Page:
Every year for the past eight years, online dating giant Match.com has surveyed singles across America.
They wanted to know what makes a great first date, whether hookups ever lead to a committed relationship, and whether old-fashioned gender expectations still hold true.
And what they found will reassure you.
Singles are just as commitment-minded as ever. Most (69%) are looking for something serious. But they’re much more open-minded about how they get to a great relationship.
Here are 5 fascinating findings.
Takeaway #1. Dating is just one way of getting to know someone.
Twenty years ago, America was in an uproar over the spread of hookup culture. College students were forgetting how to date. Pundits warned that the spread of casual intimacy would lead to a drop in marriage rates.
Now, I’m not an advocate of intimacy without commitment, but here’s something interesting. It seems hookups often led to something more. Half of college relationships began with a hookup.
Today, 45% of singles have had a “friend with benefits” who ended up becoming a committed partner. Culture may have become more casual about physical intimacy, but the underlying desire for something more serious is still there.
You don’t have to hook up or go out on a date to start building a relationship, either.
“Hanging out” puts friendship first. You discover if you enjoy one another’s company without the pressure of romance. Just under a third of singles have found that hanging out has led to a relationship.
Takeaway #2. Men have lower standards for first date etiquette.
If you’ve ever gone out on a date with a man who seemed oblivious to basic etiquette, you’re not alone. One in four men thinks it’s okay to keep checking his phone on a first date. He also thinks it’s okay to arrive up to 15 minutes late.
Women don’t agree. Most women (90%) expect him to put his phone away and to be waiting for her when she arrives.
What women want most from a first date is to feel comfortable. She also appreciates it when he compliments her on how she looks and insists on paying the bill.
But that’s not always what happens. Even a man who thinks you’re stunning may not say anything, because he believes compliments are passé. He’ll let you pick up the tab for your own coffee, because he worries about offending you by offering to pay.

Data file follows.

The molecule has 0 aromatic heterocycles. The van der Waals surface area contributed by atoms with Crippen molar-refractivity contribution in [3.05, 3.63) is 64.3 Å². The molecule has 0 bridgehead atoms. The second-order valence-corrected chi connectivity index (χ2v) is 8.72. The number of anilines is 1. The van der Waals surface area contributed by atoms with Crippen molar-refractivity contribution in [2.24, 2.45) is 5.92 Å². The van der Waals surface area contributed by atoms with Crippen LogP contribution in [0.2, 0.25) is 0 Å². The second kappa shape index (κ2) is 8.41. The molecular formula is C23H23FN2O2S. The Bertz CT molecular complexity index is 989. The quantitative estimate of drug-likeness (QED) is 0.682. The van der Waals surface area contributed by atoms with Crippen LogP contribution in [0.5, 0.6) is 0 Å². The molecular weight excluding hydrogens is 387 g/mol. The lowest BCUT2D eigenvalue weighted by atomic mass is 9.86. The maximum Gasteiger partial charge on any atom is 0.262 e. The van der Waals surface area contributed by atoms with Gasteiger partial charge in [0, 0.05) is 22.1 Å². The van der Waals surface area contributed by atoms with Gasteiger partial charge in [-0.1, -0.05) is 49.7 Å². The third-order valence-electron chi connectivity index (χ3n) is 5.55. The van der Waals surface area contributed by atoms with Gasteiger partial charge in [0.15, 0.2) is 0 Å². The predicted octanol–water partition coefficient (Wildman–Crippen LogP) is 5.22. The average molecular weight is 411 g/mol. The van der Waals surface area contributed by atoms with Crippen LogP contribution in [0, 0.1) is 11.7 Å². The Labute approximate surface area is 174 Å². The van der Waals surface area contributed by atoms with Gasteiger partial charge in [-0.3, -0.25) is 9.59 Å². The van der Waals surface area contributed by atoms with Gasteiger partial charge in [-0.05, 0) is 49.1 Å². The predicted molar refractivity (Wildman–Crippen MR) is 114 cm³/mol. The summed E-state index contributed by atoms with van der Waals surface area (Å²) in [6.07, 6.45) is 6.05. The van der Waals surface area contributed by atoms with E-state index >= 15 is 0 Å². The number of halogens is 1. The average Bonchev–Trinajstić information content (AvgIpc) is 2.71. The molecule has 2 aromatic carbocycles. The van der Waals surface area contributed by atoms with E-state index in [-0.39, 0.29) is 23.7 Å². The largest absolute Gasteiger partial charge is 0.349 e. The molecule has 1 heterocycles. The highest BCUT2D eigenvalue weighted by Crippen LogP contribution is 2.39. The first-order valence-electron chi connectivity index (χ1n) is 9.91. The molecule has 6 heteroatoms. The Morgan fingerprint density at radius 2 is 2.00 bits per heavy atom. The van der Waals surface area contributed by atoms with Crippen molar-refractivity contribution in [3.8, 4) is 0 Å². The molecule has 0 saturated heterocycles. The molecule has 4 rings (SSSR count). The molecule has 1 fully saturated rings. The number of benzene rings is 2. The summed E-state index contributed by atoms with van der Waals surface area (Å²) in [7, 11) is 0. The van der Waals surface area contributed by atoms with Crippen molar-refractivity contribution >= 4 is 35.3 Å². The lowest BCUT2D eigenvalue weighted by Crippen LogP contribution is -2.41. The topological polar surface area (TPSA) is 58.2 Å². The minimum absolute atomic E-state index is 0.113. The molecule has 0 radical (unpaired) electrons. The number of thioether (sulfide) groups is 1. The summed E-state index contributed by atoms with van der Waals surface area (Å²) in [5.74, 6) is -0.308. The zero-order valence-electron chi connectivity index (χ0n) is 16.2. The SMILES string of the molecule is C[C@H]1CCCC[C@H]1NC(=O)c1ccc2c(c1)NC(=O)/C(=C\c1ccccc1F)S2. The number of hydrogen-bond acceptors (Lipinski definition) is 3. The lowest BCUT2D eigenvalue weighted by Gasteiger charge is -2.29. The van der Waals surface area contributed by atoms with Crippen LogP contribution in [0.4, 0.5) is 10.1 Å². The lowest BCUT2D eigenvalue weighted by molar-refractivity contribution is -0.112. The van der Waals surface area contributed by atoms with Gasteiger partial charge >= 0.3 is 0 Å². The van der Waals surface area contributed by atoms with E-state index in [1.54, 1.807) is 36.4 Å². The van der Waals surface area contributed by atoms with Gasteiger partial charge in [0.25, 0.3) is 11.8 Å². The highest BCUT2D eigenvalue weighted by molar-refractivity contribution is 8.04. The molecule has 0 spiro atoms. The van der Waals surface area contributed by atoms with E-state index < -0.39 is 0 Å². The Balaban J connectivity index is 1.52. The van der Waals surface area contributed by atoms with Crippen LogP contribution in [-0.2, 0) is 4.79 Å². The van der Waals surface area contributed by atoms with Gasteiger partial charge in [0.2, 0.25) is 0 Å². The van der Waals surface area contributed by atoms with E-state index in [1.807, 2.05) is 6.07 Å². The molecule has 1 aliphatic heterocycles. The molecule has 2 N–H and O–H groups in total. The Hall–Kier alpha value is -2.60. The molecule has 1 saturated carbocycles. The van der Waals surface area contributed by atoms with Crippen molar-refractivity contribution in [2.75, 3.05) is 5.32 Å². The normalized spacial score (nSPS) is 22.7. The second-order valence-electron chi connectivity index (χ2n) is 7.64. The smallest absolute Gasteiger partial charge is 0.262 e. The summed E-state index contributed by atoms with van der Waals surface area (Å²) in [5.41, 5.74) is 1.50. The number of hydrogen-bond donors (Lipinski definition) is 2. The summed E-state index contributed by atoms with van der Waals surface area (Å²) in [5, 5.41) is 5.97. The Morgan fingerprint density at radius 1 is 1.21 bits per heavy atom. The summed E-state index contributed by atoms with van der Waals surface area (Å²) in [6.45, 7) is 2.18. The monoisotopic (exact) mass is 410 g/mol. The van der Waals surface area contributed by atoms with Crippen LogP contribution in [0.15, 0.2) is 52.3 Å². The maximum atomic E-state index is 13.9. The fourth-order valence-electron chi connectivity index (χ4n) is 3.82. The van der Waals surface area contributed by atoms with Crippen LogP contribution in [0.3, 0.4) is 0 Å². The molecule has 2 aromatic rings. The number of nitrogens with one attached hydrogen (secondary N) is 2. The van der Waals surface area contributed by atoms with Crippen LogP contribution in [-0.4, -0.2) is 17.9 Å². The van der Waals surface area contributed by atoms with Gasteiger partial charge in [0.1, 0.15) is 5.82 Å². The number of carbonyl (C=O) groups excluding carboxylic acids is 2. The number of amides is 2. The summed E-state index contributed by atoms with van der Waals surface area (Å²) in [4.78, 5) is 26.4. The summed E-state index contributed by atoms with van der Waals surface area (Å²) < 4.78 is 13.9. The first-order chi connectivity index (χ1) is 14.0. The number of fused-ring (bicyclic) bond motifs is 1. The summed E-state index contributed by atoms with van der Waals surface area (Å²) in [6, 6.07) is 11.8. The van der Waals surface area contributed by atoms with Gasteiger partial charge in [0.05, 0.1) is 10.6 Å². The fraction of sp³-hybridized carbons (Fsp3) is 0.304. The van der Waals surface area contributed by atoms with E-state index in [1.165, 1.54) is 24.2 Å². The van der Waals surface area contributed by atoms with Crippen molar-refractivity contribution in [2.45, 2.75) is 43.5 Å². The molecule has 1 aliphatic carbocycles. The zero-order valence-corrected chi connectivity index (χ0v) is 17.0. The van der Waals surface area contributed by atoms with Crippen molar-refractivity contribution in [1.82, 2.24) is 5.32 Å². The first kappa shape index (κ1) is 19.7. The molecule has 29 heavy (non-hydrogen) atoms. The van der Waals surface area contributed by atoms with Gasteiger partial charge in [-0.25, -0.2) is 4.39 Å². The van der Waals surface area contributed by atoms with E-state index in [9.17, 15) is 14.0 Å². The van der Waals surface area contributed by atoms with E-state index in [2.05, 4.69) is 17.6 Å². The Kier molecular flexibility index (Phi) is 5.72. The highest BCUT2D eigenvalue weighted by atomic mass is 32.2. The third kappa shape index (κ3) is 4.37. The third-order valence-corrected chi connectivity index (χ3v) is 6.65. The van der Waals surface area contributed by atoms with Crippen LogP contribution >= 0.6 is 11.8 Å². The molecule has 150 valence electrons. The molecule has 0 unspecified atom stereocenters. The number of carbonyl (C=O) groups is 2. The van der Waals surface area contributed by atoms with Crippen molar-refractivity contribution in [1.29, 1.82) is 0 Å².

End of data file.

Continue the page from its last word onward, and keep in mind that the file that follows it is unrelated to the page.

Takeaway #3. Check him out online, but don’t mention it.
These days, you can never be too careful. A man may not be who he claims in his online profile.
That’s why half of women check out a man on social media before a first date. If they found something they didn’t like, half would cancel the date.
Men are less likely to check out their date on social media beforehand. They’re also less likely to cancel if they see something they don’t like.
But tread with caution. If you don’t know someone very well, it can feel stalkerish to find out they’ve followed you on Instagram or liked one of your photos on Facebook. Even if your social media accounts are public, you want to be in charge of your date’s first impression of you—in person.
Nevertheless, it’s revealing that 1 in 4 of us would clean up our Facebook wall before accepting a friend request from a date. We realize that our social media presence speaks volumes.
Takeaway #4. It’s fine if you want to make the first move.
The old-fashioned dating rules say that men prefer to pursue. That’s no longer the case. Most men (91%) feel comfortable with being asked out by a woman, and 65% have already been asked out.
Women initiate sex half the time, and men don’t find it a turn-off at all. Additional research has found that college-age women make the first move in 25% of relationships. Most men (72%) wish women would initiate sex more often.
Takeaway #5. Powerful women don’t scare men off.
In the past, women were told to downplay their achievements around their romantic interests. They were told that men don’t like women who are smarter or earn more than they do.
That’s no longer the case.
Most men (80%) would happily date a woman who earns considerably more than they do. And it’s not just talk. Women earn more than their spouse in nearly a third of marriages.
Having a well-educated wife matters a lot to 40% of college graduates. In fact, college graduates get married and stay married at a higher rate than those with less education.
So the next time someone tells you there’s only one right way to date, laugh them off.
There are many paths to a happy, lasting relationship. Men
love it when women share the burden of initiating a date or financially
supporting the family. What both sexes care about most is finding someone who’s
caring, compassionate, and a great friend as well as a great lover.